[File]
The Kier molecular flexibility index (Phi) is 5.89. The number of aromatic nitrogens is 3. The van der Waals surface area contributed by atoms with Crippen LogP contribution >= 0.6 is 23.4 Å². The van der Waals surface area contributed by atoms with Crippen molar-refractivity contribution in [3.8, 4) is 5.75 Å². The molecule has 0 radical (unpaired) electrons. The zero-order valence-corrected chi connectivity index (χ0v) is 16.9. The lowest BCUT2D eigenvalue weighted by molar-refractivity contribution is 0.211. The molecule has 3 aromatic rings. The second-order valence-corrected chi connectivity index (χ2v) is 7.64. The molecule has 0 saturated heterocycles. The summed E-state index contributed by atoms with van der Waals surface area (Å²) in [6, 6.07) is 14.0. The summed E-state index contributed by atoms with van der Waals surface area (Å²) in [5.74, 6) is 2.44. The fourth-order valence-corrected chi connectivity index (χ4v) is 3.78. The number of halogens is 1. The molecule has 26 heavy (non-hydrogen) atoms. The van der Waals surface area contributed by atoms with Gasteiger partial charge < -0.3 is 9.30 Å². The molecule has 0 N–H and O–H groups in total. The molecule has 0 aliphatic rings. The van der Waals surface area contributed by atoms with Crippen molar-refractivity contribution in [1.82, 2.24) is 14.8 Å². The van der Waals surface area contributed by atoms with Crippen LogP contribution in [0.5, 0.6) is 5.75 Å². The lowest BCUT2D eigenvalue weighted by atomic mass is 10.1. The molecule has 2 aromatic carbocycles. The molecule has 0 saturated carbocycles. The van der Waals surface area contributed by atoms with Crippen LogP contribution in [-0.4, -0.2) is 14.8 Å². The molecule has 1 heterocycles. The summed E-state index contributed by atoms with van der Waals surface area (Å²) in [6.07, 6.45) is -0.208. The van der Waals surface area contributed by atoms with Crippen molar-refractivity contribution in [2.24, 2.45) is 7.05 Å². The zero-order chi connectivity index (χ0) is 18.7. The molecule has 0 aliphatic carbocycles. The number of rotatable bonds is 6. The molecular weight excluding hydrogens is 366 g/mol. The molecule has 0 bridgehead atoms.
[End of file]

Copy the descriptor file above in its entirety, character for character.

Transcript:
The Kier molecular flexibility index (Phi) is 5.89. The number of aromatic nitrogens is 3. The van der Waals surface area contributed by atoms with Crippen LogP contribution >= 0.6 is 23.4 Å². The van der Waals surface area contributed by atoms with Crippen molar-refractivity contribution in [3.8, 4) is 5.75 Å². The molecule has 0 radical (unpaired) electrons. The zero-order valence-corrected chi connectivity index (χ0v) is 16.9. The lowest BCUT2D eigenvalue weighted by molar-refractivity contribution is 0.211. The molecule has 3 aromatic rings. The second-order valence-corrected chi connectivity index (χ2v) is 7.64. The molecule has 0 saturated heterocycles. The summed E-state index contributed by atoms with van der Waals surface area (Å²) in [6, 6.07) is 14.0. The summed E-state index contributed by atoms with van der Waals surface area (Å²) in [5.74, 6) is 2.44. The fourth-order valence-corrected chi connectivity index (χ4v) is 3.78. The number of halogens is 1. The molecule has 26 heavy (non-hydrogen) atoms. The van der Waals surface area contributed by atoms with Gasteiger partial charge < -0.3 is 9.30 Å². The molecule has 0 N–H and O–H groups in total. The molecule has 0 aliphatic rings. The van der Waals surface area contributed by atoms with Crippen molar-refractivity contribution in [1.82, 2.24) is 14.8 Å². The van der Waals surface area contributed by atoms with Crippen LogP contribution in [0.5, 0.6) is 5.75 Å². The lowest BCUT2D eigenvalue weighted by atomic mass is 10.1. The molecule has 2 aromatic carbocycles. The molecule has 0 saturated carbocycles. The van der Waals surface area contributed by atoms with Crippen LogP contribution in [-0.4, -0.2) is 14.8 Å². The molecule has 1 heterocycles. The summed E-state index contributed by atoms with van der Waals surface area (Å²) in [6.07, 6.45) is -0.208. The van der Waals surface area contributed by atoms with Crippen molar-refractivity contribution in [2.24, 2.45) is 7.05 Å². The zero-order chi connectivity index (χ0) is 18.7. The molecule has 0 aliphatic carbocycles. The number of rotatable bonds is 6. The molecular weight excluding hydrogens is 366 g/mol. The molecule has 0 bridgehead atoms.